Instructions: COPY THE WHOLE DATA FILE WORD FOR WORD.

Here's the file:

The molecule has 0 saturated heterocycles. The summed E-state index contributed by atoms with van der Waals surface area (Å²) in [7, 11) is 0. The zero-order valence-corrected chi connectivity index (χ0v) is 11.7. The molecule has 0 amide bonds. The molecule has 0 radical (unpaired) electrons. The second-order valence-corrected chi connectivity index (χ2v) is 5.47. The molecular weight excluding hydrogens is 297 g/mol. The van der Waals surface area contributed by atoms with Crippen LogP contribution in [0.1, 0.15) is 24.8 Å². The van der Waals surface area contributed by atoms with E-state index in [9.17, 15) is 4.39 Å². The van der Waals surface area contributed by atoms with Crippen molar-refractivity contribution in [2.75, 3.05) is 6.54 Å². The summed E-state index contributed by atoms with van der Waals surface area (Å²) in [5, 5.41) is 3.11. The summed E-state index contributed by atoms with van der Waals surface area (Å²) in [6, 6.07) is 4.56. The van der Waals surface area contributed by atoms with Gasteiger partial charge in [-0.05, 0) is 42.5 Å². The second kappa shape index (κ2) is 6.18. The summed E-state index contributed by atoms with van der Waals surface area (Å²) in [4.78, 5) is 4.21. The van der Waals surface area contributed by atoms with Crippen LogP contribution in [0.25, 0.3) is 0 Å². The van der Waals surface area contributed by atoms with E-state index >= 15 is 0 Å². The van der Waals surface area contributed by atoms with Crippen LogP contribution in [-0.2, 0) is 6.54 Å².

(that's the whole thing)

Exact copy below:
The molecule has 0 saturated heterocycles. The summed E-state index contributed by atoms with van der Waals surface area (Å²) in [7, 11) is 0. The zero-order valence-corrected chi connectivity index (χ0v) is 11.7. The molecule has 0 amide bonds. The molecule has 0 radical (unpaired) electrons. The second-order valence-corrected chi connectivity index (χ2v) is 5.47. The molecular weight excluding hydrogens is 297 g/mol. The van der Waals surface area contributed by atoms with Crippen LogP contribution in [0.1, 0.15) is 24.8 Å². The van der Waals surface area contributed by atoms with E-state index in [9.17, 15) is 4.39 Å². The van der Waals surface area contributed by atoms with Crippen molar-refractivity contribution in [2.75, 3.05) is 6.54 Å². The summed E-state index contributed by atoms with van der Waals surface area (Å²) in [5, 5.41) is 3.11. The summed E-state index contributed by atoms with van der Waals surface area (Å²) in [6, 6.07) is 4.56. The van der Waals surface area contributed by atoms with Gasteiger partial charge in [-0.05, 0) is 42.5 Å². The second kappa shape index (κ2) is 6.18. The summed E-state index contributed by atoms with van der Waals surface area (Å²) in [4.78, 5) is 4.21. The van der Waals surface area contributed by atoms with Crippen LogP contribution in [0.25, 0.3) is 0 Å². The van der Waals surface area contributed by atoms with E-state index >= 15 is 0 Å². The van der Waals surface area contributed by atoms with Crippen LogP contribution in [-0.2, 0) is 6.54 Å².